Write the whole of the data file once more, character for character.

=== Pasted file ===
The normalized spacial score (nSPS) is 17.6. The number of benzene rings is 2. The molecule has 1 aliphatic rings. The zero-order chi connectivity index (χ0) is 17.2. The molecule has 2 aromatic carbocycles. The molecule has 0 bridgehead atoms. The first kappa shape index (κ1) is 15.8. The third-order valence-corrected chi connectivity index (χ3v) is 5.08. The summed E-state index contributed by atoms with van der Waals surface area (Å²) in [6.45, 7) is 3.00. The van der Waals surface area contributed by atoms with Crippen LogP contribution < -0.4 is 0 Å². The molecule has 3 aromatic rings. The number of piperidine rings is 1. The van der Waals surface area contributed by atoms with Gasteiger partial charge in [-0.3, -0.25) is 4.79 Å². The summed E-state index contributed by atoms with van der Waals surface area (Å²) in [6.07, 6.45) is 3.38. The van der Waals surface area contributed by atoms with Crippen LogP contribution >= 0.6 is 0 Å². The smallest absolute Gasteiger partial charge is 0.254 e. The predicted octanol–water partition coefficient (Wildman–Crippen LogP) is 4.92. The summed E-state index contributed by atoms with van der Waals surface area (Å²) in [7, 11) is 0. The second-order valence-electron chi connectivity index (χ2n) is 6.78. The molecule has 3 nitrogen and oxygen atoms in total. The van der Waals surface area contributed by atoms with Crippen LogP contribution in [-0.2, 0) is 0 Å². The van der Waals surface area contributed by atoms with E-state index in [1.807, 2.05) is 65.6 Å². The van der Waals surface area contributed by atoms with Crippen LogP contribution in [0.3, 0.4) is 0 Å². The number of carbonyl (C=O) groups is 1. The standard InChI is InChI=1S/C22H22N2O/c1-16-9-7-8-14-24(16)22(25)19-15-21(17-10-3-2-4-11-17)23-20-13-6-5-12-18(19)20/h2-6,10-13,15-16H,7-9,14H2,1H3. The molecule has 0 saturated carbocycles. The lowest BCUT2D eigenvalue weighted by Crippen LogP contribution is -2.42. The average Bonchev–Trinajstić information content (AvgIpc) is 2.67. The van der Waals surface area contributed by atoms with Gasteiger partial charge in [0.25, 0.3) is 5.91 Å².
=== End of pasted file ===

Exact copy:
The normalized spacial score (nSPS) is 17.6. The number of benzene rings is 2. The molecule has 1 aliphatic rings. The zero-order chi connectivity index (χ0) is 17.2. The molecule has 2 aromatic carbocycles. The molecule has 0 bridgehead atoms. The first kappa shape index (κ1) is 15.8. The third-order valence-corrected chi connectivity index (χ3v) is 5.08. The summed E-state index contributed by atoms with van der Waals surface area (Å²) in [6.45, 7) is 3.00. The van der Waals surface area contributed by atoms with Crippen LogP contribution < -0.4 is 0 Å². The molecule has 3 aromatic rings. The number of piperidine rings is 1. The van der Waals surface area contributed by atoms with Gasteiger partial charge in [-0.3, -0.25) is 4.79 Å². The summed E-state index contributed by atoms with van der Waals surface area (Å²) in [6.07, 6.45) is 3.38. The van der Waals surface area contributed by atoms with Crippen LogP contribution >= 0.6 is 0 Å². The smallest absolute Gasteiger partial charge is 0.254 e. The predicted octanol–water partition coefficient (Wildman–Crippen LogP) is 4.92. The summed E-state index contributed by atoms with van der Waals surface area (Å²) in [7, 11) is 0. The second-order valence-electron chi connectivity index (χ2n) is 6.78. The molecule has 3 nitrogen and oxygen atoms in total. The van der Waals surface area contributed by atoms with Crippen LogP contribution in [-0.2, 0) is 0 Å². The van der Waals surface area contributed by atoms with E-state index in [1.807, 2.05) is 65.6 Å². The van der Waals surface area contributed by atoms with Crippen LogP contribution in [0.3, 0.4) is 0 Å². The number of carbonyl (C=O) groups is 1. The standard InChI is InChI=1S/C22H22N2O/c1-16-9-7-8-14-24(16)22(25)19-15-21(17-10-3-2-4-11-17)23-20-13-6-5-12-18(19)20/h2-6,10-13,15-16H,7-9,14H2,1H3. The molecule has 0 saturated carbocycles. The lowest BCUT2D eigenvalue weighted by Crippen LogP contribution is -2.42. The average Bonchev–Trinajstić information content (AvgIpc) is 2.67. The van der Waals surface area contributed by atoms with Gasteiger partial charge in [0.25, 0.3) is 5.91 Å².